US67578083 Ene 200229 Jun 2004Seiko Epson CorporationSystem and method for assigning tags to control instruction processing in a superscalar processor
US677576122 May 200210 Ago 2004Seiko Epson CorporationSystem and method for retiring approximately simultaneously a group of instructions in a superscalar microprocessor
US67825217 May 200224 Ago 2004Seiko Epson CorporationIntegrated structure layout and layout of interconnections for an instruction execution unit of an integrated circuit chip
US691541230 Oct 20025 Jul 2005Seiko Epson CorporationHigh-performance, superscalar-based computer system with out-of-order instruction execution
US69205482 Abr 200419 Jul 2005Seiko Epson CorporationSystem and method for retiring approximately simultaneously a group of instructions in a superscalar microprocessor
US692277227 Feb 200226 Jul 2005Seiko Epson CorporationSystem and method for register renaming
US693482931 Oct 200323 Ago 2005Seiko Epson CorporationHigh-performance, superscalar-based computer system with out-of-order instruction execution
US69414475 Nov 20036 Sep 2005Seiko Epson CorporationHigh-performance, superscalar-based computer system with out-of-order instruction execution
US694805229 Oct 200220 Sep 2005Seiko Epson CorporationHigh-performance, superscalar-based computer system with out-of-order instruction execution
US69548442 Jun 200311 Oct 2005Seiko Epson CorporationMicroprocessor architecture capable of supporting multiple heterogeneous processors
US695937529 Oct 200225 Oct 2005Seiko Epson CorporationHigh-performance, superscalar-based computer system with out-of-order instruction execution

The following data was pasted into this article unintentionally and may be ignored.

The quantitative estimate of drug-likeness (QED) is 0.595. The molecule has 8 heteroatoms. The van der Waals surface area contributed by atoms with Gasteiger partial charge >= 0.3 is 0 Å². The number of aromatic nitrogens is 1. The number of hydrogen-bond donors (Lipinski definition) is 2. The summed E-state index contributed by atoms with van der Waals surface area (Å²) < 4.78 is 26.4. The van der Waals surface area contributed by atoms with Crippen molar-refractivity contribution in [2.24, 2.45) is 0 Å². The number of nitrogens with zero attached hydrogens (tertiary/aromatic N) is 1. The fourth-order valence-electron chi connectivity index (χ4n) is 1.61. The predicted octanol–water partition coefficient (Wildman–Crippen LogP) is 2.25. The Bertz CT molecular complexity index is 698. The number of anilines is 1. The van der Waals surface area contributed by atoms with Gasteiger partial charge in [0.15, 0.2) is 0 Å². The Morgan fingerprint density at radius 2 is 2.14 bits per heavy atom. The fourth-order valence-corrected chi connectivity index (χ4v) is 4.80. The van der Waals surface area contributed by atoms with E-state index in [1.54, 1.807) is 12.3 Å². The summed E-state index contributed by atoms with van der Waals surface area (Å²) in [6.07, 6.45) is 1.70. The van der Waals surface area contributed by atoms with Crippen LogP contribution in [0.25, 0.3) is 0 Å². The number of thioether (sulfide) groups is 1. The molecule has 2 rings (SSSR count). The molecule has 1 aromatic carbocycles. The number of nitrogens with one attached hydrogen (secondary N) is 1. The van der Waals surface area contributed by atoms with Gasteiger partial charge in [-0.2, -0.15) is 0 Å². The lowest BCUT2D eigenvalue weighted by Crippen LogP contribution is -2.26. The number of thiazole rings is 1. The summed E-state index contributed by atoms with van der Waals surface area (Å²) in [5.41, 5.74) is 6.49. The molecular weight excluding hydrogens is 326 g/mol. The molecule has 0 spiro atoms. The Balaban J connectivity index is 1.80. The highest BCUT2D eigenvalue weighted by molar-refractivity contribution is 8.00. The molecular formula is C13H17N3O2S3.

US697099519 Ago 200229 Nov 2005Seiko Epson CorporationSystem and method for register renaming
US698602430 Oct 200210 Ene 2006Seiko Epson CorporationHigh-performance, superscalar-based computer system with out-of-order instruction execution
US70281618 May 200111 Abr 2006Seiko Epson CorporationHigh-performance, superscalar-based computer system with out-of-order instruction execution and concurrent results distribution
US704362418 May 20049 May 2006Seiko Epson CorporationSystem and method for assigning tags to control instruction processing in a superscalar processor
US70511871 Mar 200223 May 2006Transmeta CorporationSuperscalar RISC instruction scheduling
US716261012 Sep 20039 Ene 2007Seiko Epson CorporationHigh-performance, superscalar-based computer system with out-of-order instruction execution
US71745258 Jul 20046 Feb 2007Seiko Epson CorporationIntegrated structure layout and layout of interconnections for an instruction execution unit of an integrated circuit chip